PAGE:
Missed op­por­tu­ni­ties and de­fen­sive frail­ties doom ef­fort as Klopp strug­gles to find pos­i­tives

The National - News - - SPORT - RICHARD JOLLY

There was an il­log­i­cal equal­ity to the score­line. Liverpool had 35 shots, courtesy of nine dif­fer­ent play­ers. Burn­ley had five, and a mere 28 per cent of pos­ses­sion.

The points were nev­er­the­less shared. Jur­gen Klopp strug­gled to rec­on­cile the re­al­ity of it with the fig­ures and the emo­tions one of the more de­cep­tive draws pro­duced.

“It feels strange, it feels wrong, but it is a fact we drew,” the Liverpool man­ager said. “I still don’t feel any pos­i­tiv­ity in this mo­ment.”

A week has pro­duced more neg­a­tives. If Liverpool can dis­miss their 5-0 thrash­ing at Manch­ester City as an aber­ra­tion, this bore more sim­i­lar­i­ties to Wed­nes­day’s draw with Sevilla. Once again, they con­ceded the first goal in care­less fashion, dom­i­nated, came to rue their waste­ful­ness in front of goal and might have sieved a late de­cider.

For Luis Muriel’s in­jury-time miss, read Ben Mee’s twin head­ers, one cleared off the line by Joel Matip, the other saved su­perbly by Si­mon Mig­no­let.

“That would have been typ­i­cal for us if they had scored,” Klopp said.

Yet the score­line felt typ­i­cal of the new Burn­ley. Fa­mously bad trav­ellers last sea­son, they have ac­quired a re­silience. They had al­ready won at Chelsea and drawn at Tot­ten­ham Hot­spur. Un­der­dogs could nev­er­the­less pride them­selves on the re­silience of un­her­alded play­ers. Goal­keeper Nick Pope, mak­ing his first Premier League start, did su­perbly to touch Do­minic Solanke’s late vol­ley on to the bar.

“When the mo­ment of truth came, he de­liv­ered two ex­cel­lent saves,” said his man­ager, Sean Dy­che. Klopp ar­gued that Mee had fouled Mo­hamed Salah in the penalty box sec­onds ear­lier.

Yet such was Liverpool’s profli­gacy that com­plaints should be di­rected within their own ranks. Daniel Stur­ridge had seven at­tempts. Philippe Coutinho had six, none even find­ing the tar­get.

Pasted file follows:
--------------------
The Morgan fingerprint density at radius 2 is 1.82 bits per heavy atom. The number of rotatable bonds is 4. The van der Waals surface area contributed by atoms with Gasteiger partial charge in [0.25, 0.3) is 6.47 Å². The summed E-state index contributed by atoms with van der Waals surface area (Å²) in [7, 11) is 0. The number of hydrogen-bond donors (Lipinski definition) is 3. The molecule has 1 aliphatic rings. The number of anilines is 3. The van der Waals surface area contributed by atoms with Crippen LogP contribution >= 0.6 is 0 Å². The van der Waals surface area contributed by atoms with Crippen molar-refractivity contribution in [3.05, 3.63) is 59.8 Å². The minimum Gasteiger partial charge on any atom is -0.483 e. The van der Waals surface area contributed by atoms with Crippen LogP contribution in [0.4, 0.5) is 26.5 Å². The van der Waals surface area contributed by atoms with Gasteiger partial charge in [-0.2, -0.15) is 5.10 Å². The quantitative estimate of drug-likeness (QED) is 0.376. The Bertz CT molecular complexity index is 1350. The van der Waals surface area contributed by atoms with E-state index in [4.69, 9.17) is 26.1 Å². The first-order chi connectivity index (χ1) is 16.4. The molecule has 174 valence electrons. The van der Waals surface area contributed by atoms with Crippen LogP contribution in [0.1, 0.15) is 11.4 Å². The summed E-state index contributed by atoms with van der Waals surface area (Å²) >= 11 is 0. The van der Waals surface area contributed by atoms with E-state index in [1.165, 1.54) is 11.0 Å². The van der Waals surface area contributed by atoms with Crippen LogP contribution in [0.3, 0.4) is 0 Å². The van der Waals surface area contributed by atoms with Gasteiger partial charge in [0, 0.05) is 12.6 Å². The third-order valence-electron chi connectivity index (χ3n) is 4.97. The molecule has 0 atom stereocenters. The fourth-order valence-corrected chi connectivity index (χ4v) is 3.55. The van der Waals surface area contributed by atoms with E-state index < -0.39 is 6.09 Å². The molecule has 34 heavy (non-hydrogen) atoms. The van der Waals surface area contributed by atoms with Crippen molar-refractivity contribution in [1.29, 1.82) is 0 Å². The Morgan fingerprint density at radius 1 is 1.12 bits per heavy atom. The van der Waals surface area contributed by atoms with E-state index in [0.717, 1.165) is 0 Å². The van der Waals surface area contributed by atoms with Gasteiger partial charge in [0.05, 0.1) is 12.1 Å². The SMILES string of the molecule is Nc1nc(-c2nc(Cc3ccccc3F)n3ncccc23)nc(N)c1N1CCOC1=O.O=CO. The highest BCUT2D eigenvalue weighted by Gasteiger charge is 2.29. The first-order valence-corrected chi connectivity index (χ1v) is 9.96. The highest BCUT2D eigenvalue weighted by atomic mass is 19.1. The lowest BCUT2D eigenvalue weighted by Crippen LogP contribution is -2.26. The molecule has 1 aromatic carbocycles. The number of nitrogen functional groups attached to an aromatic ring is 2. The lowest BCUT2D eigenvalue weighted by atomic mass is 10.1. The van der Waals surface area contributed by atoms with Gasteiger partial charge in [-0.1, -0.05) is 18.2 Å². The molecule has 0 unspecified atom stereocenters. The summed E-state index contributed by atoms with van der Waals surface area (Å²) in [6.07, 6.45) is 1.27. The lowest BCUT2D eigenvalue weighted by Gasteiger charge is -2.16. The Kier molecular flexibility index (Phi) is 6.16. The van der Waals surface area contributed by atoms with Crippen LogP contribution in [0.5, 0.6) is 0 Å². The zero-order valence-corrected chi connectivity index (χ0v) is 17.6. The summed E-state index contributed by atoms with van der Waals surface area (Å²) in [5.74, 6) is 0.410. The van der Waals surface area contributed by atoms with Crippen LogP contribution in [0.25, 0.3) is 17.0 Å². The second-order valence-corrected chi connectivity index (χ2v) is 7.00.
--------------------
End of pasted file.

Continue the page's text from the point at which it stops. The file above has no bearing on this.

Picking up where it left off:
There was ev­i­dence of artistry and com­mit­ment alike from the Brazil­ian Barcelona wanted as he be­gan for the first time this sea­son. A long-range spe­cial­ist let fly from dis­tance time and again, but with­out find­ing the top cor­ner in trade­mark, spec­tac­u­lar fashion.

Their sole goal came from Salah. If this was a test of how Liverpool would cope with­out the sus­pended Sa­dio Mane, it pro­duced con­tra­dic­tory re­sults.

Salah was signed to re­duce the re­liance on the Sene­galese. His fourth goal in his past four games at An­field seemed a clas­sic Klopp strike: an in­ci­sive for­ward pass, courtesy of Emre Can, was met by a winger mak­ing a di­ag­o­nal burst into the box. But since Mane joined, Liverpool have won 66 per cent of games with him in the start­ing side and just 40 with­out.

Sim­i­larly, Liverpool could cite the chances as proof of strength in depth af­ter Klopp made seven changes.

The re­sult lent it­self to other con­clu­sions. If his de­ci­sions did not al­ways pay off, Dy­che seems in a golden run of form. For the sec­ond suc­ces­sive game, a man he brought into the side scored.

He re­called Scott Ar­field and the mid­fielder struck. It was a fine goal from Burn­ley’s per­spec­tive, but an aw­ful one from Liverpool’s. Trent Alexan­der-Arnold lost a header to the diminu­tive Rob­bie Brady. Both cen­tre-backs went to chal­lenge Chris Wood, and nei­ther got the ball, al­low­ing it to reach Ar­field.

Klopp looked fu­ri­ous. “We could have de­fended much bet­ter,” he said. “I am not in a per­fect mood.”


Jur­gen Klopp says Liverpool’s re­sult against Burn­ley ‘feels strange, it feels wrong’, as their week of neg­a­tives con­tin­ued

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